Women more at risk from heatwaves than men, experts suggest

Researchers try to explain findings that mortality rates in extreme heat are higher for females

Females may be more vulnerable to extreme high temperatures such as the heatwave gripping the UK than males, experts have suggested.

The heatwave plan for England states that those at high risk include the over-75s, babies, young children, people with severe physical or mental illness and females.

The document does not explain why females are on the list, but the UK Health Security Agency pointed to a study in the Netherlands that looked at mortality after various heatwaves and found elderly women are at higher risk than men. The researchers said the results were not simply down to age.

“When equal ages were considered, mortality rates were still 15% higher for females,” the team wrote of their analysis of data from the 2003 heatwave in France.

Another study by Dutch and German researchers, looking at 23 years of temperature data from the Netherlands together with daily mortality figures, also found differences between the sexes.

“Heat-related mortality was higher in females than in males, especially in the oldest age group (≥ 80 years) under extreme heat,” they said.

The team said the findings did not seem to be down to elderly people being more vulnerable to heat and women generally living longer than men.

Hein Daanen, a professor of exercise physiology at VU University in Amsterdam and an author of the study, said the team speculated that the reduced sweat production in females may play a role.

“Roughly, elderly [people] sweat half the amount compared to youngsters and females half that of males,” he said. In other words, the study notes, “the ability of older females to lose heat from the body is the lowest”.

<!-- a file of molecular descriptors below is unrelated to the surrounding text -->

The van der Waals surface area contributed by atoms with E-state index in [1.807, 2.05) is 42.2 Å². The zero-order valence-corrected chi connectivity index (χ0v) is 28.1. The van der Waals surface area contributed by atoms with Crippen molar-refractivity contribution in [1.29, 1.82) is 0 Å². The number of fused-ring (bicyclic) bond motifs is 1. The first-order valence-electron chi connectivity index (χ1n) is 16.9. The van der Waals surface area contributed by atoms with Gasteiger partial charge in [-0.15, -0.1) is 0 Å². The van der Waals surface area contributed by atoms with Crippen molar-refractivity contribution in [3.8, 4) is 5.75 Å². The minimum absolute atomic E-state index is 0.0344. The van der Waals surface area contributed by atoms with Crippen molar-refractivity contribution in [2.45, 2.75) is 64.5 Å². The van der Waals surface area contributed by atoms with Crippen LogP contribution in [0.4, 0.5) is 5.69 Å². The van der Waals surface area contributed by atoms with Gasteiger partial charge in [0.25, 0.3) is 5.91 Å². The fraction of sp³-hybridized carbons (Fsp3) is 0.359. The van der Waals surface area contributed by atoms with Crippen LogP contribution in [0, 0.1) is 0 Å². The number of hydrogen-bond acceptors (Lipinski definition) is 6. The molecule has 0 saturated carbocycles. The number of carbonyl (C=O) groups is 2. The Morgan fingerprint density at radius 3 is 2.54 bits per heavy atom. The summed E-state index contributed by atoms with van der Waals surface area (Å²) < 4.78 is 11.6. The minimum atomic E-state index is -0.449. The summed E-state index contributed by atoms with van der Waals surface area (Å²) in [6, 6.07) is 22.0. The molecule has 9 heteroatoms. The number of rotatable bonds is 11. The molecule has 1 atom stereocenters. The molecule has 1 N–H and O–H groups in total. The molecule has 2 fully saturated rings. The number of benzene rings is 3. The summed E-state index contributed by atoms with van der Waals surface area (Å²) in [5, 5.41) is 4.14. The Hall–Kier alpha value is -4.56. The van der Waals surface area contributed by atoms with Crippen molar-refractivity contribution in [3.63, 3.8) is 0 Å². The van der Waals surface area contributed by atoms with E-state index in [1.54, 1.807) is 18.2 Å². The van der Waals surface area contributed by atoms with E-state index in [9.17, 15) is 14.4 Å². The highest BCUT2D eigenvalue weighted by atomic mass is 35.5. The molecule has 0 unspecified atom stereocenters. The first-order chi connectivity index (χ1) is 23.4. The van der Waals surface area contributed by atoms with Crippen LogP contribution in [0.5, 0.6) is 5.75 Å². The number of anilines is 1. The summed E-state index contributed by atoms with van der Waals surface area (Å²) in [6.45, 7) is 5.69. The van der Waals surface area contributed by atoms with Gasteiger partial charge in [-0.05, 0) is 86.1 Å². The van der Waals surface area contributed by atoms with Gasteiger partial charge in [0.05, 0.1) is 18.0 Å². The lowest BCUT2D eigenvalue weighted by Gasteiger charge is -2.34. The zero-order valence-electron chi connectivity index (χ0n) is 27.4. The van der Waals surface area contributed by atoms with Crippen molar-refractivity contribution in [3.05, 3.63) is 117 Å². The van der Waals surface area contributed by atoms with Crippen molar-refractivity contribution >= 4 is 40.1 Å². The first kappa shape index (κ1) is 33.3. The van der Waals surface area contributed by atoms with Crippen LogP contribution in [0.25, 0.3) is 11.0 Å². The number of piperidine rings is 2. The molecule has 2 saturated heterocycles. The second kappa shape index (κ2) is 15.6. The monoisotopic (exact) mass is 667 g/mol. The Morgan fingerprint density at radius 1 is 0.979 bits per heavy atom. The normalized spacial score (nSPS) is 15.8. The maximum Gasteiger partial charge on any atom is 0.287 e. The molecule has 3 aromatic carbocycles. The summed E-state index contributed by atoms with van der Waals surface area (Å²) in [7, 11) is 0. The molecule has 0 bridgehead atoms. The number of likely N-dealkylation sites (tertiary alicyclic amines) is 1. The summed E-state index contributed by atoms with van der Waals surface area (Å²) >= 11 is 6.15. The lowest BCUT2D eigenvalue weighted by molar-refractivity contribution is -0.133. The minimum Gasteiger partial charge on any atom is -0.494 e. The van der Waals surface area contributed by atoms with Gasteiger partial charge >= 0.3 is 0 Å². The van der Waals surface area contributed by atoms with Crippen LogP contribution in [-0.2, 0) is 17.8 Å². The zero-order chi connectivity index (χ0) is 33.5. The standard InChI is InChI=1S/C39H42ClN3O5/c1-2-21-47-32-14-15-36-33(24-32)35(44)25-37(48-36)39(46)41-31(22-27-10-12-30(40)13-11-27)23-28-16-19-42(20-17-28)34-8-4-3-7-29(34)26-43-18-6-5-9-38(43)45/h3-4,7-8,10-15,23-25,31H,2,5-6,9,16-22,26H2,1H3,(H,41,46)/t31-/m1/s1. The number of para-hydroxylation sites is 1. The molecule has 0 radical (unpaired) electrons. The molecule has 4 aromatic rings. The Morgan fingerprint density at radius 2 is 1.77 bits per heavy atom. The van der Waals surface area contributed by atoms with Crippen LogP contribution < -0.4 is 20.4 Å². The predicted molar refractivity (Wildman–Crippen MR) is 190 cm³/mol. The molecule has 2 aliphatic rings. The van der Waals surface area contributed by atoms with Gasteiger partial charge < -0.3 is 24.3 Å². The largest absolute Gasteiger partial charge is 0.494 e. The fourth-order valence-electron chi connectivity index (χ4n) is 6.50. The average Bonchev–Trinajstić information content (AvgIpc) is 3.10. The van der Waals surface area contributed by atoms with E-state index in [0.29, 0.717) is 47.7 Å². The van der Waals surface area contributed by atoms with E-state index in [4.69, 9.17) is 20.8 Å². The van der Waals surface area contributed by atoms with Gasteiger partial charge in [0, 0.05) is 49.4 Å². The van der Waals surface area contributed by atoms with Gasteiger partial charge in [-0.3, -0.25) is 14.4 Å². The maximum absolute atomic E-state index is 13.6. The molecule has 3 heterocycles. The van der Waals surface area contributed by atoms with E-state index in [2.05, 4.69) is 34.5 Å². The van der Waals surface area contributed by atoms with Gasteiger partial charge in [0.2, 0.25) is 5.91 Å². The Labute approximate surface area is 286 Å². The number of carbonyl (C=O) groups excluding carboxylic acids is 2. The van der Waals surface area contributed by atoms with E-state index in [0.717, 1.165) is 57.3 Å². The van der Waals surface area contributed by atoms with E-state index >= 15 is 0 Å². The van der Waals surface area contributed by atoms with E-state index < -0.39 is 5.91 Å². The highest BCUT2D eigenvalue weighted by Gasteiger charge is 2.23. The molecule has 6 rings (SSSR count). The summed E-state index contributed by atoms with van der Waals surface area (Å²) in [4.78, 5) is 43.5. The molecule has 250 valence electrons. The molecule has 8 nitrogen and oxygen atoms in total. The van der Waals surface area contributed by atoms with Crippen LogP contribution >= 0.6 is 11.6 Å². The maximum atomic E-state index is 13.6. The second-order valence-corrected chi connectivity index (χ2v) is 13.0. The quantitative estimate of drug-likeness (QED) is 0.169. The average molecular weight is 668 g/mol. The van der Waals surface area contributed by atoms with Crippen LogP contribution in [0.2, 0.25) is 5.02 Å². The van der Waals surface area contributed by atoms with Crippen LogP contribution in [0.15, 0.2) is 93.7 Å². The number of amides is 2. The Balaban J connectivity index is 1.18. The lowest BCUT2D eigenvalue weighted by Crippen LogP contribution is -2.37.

The team said the stress placed on the cardiovascular system by heat may also be involved. “Cardiovascular strain is reportedly higher in females, potentially explaining their higher mortality risk in the heat,” they wrote.

Among other possibilities, the team note that elderly women may be at increased risk because they may be more likely to live alone – a known risk factor in hot weather – and they may be less active overall than men but more likely to be active in the household.

“Continuing these activities during heatwaves while being less physically fit puts females more at risk for overheating and cardiovascular strain than males,” the team wrote.

Ollie Jay, a professor of heat and health at the University of Sydney, also noted that studies had shown the maximum sweat rate in young healthy women tended to be lower than their male counterparts.

“Whether or not this is why more females are present in the mortality and morbidity data in heatwaves, we do not really know yet. It is also not clear if there is any interaction of this sex effect with age,” he said.

Mike Tipton, a professor of human and applied physiology at the University of Portsmouth, said women may be more at risk from heatwaves because they have higher core temperatures after ovulation, while they are often smaller than men and hence have a bigger surface area to mass ratio, meaning they heat up more quickly.

But Jay said: “The most likely answer is that it is a combination of factors and we need to do more research to understand what is going on.”